One equal temper of heroic hearts,

Made weak by time and fate, but strong in will

To strive, to seek, to find, and not to yield.

 

The philosophy of aging.

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I prefer: Georg Hegel, Karl Marx, Friedrich Engels, Herbert Marcuse, Noam Chomsky, Antonio Gramsci and Mao Tse Tung.

 

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Posted (edited)

I tried to get into it once upon a time. I had a friend in high school who was had Asperger's Syndrome and his main obsession was philosophy. He always had a few big philosophy books with him at all times and would spend each class with his nose in 'em rather than paying attention to whatever the teachers were yammering about. I'd try to read some of the books he'd recommend me and just talk to him, mainly about Metaphysics because at the time I found that particular school of thought to be the most interesting. Admittedly, I didn't understand most of the stuff he was reading. Hegel was especially confusing and I found the illustrated book of his life far more interesting because of the humourous, abstract art in it.

 

I can't say I ever got into it, but I guess I have my own weird association with Philosophy and all those boring, weary-looking men who questioned everything in existence because it was just a way of connecting with my friend to try to get to know him better.

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@Aaron Blain Wouldn't call him an "outsider", his pessimism is his character trait but he was a giant inspiration to Nietzsche and both had a lot of inspiration from hindu philosophy so they have like 2000+ years of thought behind them :D

 

@Taw Tu'lki You like Slavoj Zizek :D?

And so on and so on rubs nose.

 

@Biodegradable Don't worry Hegel is notorious for being hard to read, it's pretty much a meme :)

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I also cannot stop thinking about anything and everything when there is nothing else to do, and it's easy to get depressed by the world, especially there's nothing one can do to fix it as humans are a broken design (moral evil), we don't have the technology to do much about the world at once (natural evil), and there is only one lifetime and we cannot possibly do everything that we are capable of; this is apparently known as 'existential depression'.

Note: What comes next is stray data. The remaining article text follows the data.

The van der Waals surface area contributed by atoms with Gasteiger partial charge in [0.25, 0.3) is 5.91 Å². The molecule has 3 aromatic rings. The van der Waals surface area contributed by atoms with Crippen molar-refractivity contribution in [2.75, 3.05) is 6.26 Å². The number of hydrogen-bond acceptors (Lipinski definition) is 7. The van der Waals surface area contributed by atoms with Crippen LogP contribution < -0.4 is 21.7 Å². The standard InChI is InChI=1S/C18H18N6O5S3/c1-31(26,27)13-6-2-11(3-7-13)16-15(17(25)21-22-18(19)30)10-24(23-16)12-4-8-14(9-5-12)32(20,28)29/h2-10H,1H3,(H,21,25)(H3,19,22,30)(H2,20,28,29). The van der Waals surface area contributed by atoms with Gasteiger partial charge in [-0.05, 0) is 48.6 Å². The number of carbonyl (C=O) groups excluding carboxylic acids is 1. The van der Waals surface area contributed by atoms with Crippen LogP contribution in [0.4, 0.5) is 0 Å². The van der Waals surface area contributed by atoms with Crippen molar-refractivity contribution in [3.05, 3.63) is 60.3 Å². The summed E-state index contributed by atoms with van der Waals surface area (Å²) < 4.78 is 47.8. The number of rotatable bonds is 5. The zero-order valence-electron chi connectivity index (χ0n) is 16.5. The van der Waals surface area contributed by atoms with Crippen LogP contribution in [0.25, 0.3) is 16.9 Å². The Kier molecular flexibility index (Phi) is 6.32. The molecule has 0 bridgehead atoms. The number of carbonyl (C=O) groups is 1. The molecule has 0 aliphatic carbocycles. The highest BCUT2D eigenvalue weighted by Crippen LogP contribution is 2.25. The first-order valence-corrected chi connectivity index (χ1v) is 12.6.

My interest in philosophy, however, tends more to the theoretical side, foundations of mathematics, than human existence; we can't fix stupid but maybe we can reformulate arithmetic :p 

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Posted (edited)
19 hours ago, Redneckerz said:

Jean-Jacques Rousseau. I didn't read the Social Contract, but one of his sub books: Discourse on the Origin of Inequality. ''Wherever man lives, he is in chains'' comes from him, and he inspired Robespierre, whose influence sparked the French Revolution.

 

"Man is born good, society turns him evil" I would rather have this quote hammered in the head of children rather than the "Homo homini lupus" of our pseudo-cynical Hobbesianism.

 

4 hours ago, Biodegradable said:

I can't say I ever got into it, but I guess I have my own weird association with Philosophy and all those boring, weary-looking men who questioned everything in existence because it was just a way of connecting with my friend to try to get to know him better.

 

Plato is everything but that. It depends on the different types of philosophy and I feel like the word is pretty much devoid of meaning nowadays.

Philosophy is hard to define anyway. Many people mentioned in this thread would rather be sociologists or clergymen, but what philosophy means? Is Aquinas a philosopher? Are Averroes or Al-Ghazali philosophers? What about Confucius, or Henri de Man, or Leibniz? What about Guenon or Joseph de Maistre who conspued the word "philosopher" each in their own way?

It's a tricky domain.

Edited by Sunnyfruit